A hunting party near his farm in Africa
This picture and caption appeared in the Southern Sentinel around the time of the Rainey Sale and Auction.

Rainey left his estate in the care of his sister Grace Rainey Rogers, and the contents of his house in Cotton Plant were kept relatively as is until after her death in the late 1950's. Grace gave several hundred acres to Mrs. Mae Peters Graham, a good friend and romantic interest of the late Rainey.   Most of the remaining land was sold into farming parcels during the 1940's, except for several hundred acres surrounding the lodge.   Some of his game trophies were donated to the Pink Palace Museum in Memphis and became known as the "Rainey Collection."  The estate was sold, and the contents auctioned off in a well attended sale on the grounds in the 1960's.   Later, the rambling old house was torn down except for the game room and the round polo barn.  Both were restored and a new plantation style house was built on the original lodge site.   Entrance posts still remain along with a double line of cedar trees that surround the walkway that lead up to the front doors of the estate house.


Tippah Lodge Today

Paul J. Rainey is still remembered by what he accomplished in his short life. He was first to produce films of wildlife hunts in Africa and they were shown in movie theaters in New York City and other places. One of his films was entitled "Paul J. Rainey's African Hunt." Most of his film clips by are in the collection of the Library of Congress and a video of those is in the collection of Ripley Public Library in Tippah County.  Rainey raised and trained hounds at Tippah Lodge which were carried to Africa for the hunting of lions. Hunting lions on horseback using hounds had not been done before.   He wrote an account of life in Russia shortly after the Bolshevik Revolution, where he filmed prisoners and the last residence of Czar Nicholas II.  In 1934, the Paul J. Rainey Memorial Gate was erected at the Bronx Zoo, given by his sister, Grace Rainey Rogers.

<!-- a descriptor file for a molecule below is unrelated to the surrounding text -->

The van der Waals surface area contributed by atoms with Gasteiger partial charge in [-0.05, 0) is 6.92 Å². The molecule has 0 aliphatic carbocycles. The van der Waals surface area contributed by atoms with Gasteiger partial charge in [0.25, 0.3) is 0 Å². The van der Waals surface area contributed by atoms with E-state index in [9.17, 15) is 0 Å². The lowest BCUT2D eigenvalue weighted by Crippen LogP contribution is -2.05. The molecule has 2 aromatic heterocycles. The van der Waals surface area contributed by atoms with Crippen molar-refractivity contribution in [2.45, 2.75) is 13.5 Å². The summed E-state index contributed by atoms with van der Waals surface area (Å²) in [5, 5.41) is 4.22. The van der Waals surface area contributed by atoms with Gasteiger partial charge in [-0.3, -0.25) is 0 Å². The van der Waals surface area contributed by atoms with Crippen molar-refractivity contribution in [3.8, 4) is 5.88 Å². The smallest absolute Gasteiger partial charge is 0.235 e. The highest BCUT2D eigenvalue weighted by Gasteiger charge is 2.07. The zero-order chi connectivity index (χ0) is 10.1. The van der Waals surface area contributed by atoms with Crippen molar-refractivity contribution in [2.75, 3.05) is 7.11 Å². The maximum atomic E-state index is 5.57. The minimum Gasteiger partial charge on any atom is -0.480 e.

Early Motion Pictures Collection of the Library of
          Congress

Click on the picture above to view Paul Rainey's film of the  "Last known home of Czar Nicholas of Russia",
 from the Library of Congress Collection of Early Motion Pictures on Youtube

Following his death, his sister, Grace Rainey Rogers, was persuaded to donate 26,000 acres of marshland that he owned on the Gulf of Mexico in Perry, Louisiana, to the Audubon Society.  The Paul J. Rainey Wildlife Sanctuary was a prize beginning for Audubon's system at a time when waterfowl of all kinds were under intense hunting pressure.  The Audubon Society refers to Rainey as "a high living young man whose escapades made him notable even in the "Roaring Twenties." 
 
 

Related Links and Photographs:
Paul Rainey - A legendary Figure by  Mary Ashmore Scobey
The Rainey Hotel in 1907
The Audubon Society
The Paul J. Rainey Memorial Gateway, Bronx Zoo , New York
Silver King Polar Bear (time of capture)
Round Polo Barn- Tippah Lodge
Paul Rainey in his hunt clothes

Sources:
Tippah County History by Andrew Brown
The Audubon Society Web site
The Amazing Paul J. Rainey, by  Danny Murray
The Commercial Appeal, Memphis, TN
Pictures provided by Tommy Covington and Peggy Gorby,
George Grantham Bain collection photos from the Library of Congress

Personal  knowledge and accounts from residents living in the area. 
To read the articles written by Paul J. Rainey, do a search in Google books for Paul J. Rainey.  


 Contact me if you have information or pictures regarding Paul J. Rainey.

Melissa McCoy-Bell
Tippah County MSGENWEB Coordinator

© 2003-2012,  by Melissa McCoy-Bell.  All rights reserved. No part of this may be used without permission.